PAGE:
Movie Review: Paranorman
It’s somewhat rare these days to have a horror/adventure film for children. It was long ago when Hollywood didn’t fear films that placed children in scary situations, but those films are uncommon now. It’s surprising that we’re getting several of these types of films in the next few months (Tim Burton’s Frankenweenie looks to follow this mold as well), but after seeing Paranorman I’m glad that it’s happening. Laika, the studio behind Paranorman and Coraline, understands how to tell a story to adults and children without watering the experience down for either group.
Paranorman is a stop motion animated film about Norman, a not-so-normal tween who gets bullied at school, likes to be alone, loves horror movies and… oh yeah! He can also speak to the dead. Speaking to the dead isn’t something that most people understand (or believe in) and so Norman is a social outcast at school and misunderstood at home. In the sleepy New England town of Blithe Hollow, the folks know the story of a witch who cursed several members of the community to return from the dead after sentencing her to death. What the average Blithe Hollow citizen doesn’t know is that the story is real and it’s up to Norman to prevent the witch from destroying everything. But in order to do that, Norman will have to brave zombies, ghosts, and angry townsfolk.
The greatest aspect of Paranorman lies in its ties to horror stories. Norman loves zombie movies; he watches them with his ghostly grandmother. He’s got horror movie posters, toys, and games. Norman is one of us. As someone who grew up watching horror movies, I could instantly recognize some of myself in the spikey-haired hero, and I suspect any children who like horror movies will see themselves as well. Norman feels, outside of the whole seeing ghosts thing, like your average misunderstood kid. It’s easy to empathize with him, and so when things start to get weird (and it doesn’t take long for this to begin) we’re totally on board with his journey.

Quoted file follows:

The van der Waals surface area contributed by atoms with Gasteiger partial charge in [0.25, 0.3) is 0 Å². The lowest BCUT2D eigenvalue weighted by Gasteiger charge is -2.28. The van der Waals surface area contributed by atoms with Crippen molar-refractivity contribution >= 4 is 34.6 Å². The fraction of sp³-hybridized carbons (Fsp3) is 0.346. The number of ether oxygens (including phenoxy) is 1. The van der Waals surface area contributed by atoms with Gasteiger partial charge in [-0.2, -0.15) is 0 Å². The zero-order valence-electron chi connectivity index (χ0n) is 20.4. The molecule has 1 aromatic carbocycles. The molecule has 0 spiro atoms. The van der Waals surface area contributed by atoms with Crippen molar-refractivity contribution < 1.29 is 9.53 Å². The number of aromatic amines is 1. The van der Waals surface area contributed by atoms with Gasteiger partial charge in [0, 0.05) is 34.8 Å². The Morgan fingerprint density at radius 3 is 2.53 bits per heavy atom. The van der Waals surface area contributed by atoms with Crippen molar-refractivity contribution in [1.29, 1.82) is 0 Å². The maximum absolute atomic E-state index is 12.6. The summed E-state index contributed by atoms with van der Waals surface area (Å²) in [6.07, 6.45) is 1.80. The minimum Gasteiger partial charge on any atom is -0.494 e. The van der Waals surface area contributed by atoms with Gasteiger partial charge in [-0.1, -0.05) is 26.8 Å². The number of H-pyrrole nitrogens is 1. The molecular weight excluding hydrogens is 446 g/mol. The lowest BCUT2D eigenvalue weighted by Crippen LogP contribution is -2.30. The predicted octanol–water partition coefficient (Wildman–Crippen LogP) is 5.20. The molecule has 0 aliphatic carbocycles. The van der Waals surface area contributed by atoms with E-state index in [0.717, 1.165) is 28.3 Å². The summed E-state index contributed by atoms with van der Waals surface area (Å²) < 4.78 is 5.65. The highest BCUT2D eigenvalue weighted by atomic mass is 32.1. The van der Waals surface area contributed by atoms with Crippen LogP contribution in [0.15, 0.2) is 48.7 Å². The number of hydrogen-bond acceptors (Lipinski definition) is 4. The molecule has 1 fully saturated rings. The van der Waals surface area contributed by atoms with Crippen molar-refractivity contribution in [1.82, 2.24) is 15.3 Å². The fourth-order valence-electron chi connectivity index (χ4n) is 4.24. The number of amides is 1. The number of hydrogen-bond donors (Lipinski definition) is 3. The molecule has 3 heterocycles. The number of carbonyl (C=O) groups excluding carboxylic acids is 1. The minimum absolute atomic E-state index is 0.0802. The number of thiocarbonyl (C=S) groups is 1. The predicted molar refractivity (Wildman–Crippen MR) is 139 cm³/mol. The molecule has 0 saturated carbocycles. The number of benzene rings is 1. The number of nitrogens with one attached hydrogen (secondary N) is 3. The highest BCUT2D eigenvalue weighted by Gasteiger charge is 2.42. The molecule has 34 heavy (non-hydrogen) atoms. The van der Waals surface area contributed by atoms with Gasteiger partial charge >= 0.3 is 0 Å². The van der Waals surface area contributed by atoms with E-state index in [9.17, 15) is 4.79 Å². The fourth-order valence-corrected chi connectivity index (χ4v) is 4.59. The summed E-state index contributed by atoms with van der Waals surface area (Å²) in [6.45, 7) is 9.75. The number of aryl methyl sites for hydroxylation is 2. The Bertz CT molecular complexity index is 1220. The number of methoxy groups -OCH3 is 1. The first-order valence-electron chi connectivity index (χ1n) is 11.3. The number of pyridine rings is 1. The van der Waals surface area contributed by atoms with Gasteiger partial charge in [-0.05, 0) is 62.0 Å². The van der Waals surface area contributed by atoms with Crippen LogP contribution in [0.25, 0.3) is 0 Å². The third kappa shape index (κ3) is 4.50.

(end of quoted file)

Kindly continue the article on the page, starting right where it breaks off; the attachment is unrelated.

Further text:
The story manages to be macabre while still containing light-hearted fun of an adventure story. It’s a tremendously difficult line to walk, keeping things funny and also scary, but directors Sam Fell and Chris Butler manage to keep everything well in hand. It’s a trick that Tim Burton was able to walk easily in his early days but has trouble with now (here’s hoping that Frankenweenie is okay). And with a run-time of only 92 minutes, Paranorman doesn’t have much time to waste.
If there’s a damning aspect to the narrative, it’s that Norman’s ability to speak with ghosts pretty much disappears as a plot point after about thirty minutes. It’s mentioned briefly later and is used for a couple of good gags, but doesn’t seem that important in the long run.
The animation is beautiful, with the only issue being the occasional stutter in the frame rate (which could be attributed to the 3D viewing that I saw), and continues the Laika tradition of expressive and signature characters. Every character in Paranorman has its own special look and shape and they all animate wonderfully.
Going into the theater to see Paranorman I was hoping for something enjoyable. What I got was one of my favorite movies of the summer (not difficult considering how disappointed I’ve been with this summer’s films). A great, funnny, and heartwarming horror/comedy in the vein of the classic Monster Squad, the biggest problem with Paranorman is that it was released so far from my beloved Halloween season where it would probably have done better financially. If you like horror movies and aren’t frightened by the prospect of sitting through a children’s film, you’ll find Paranorman to be a charming and funny afternoon at the theater.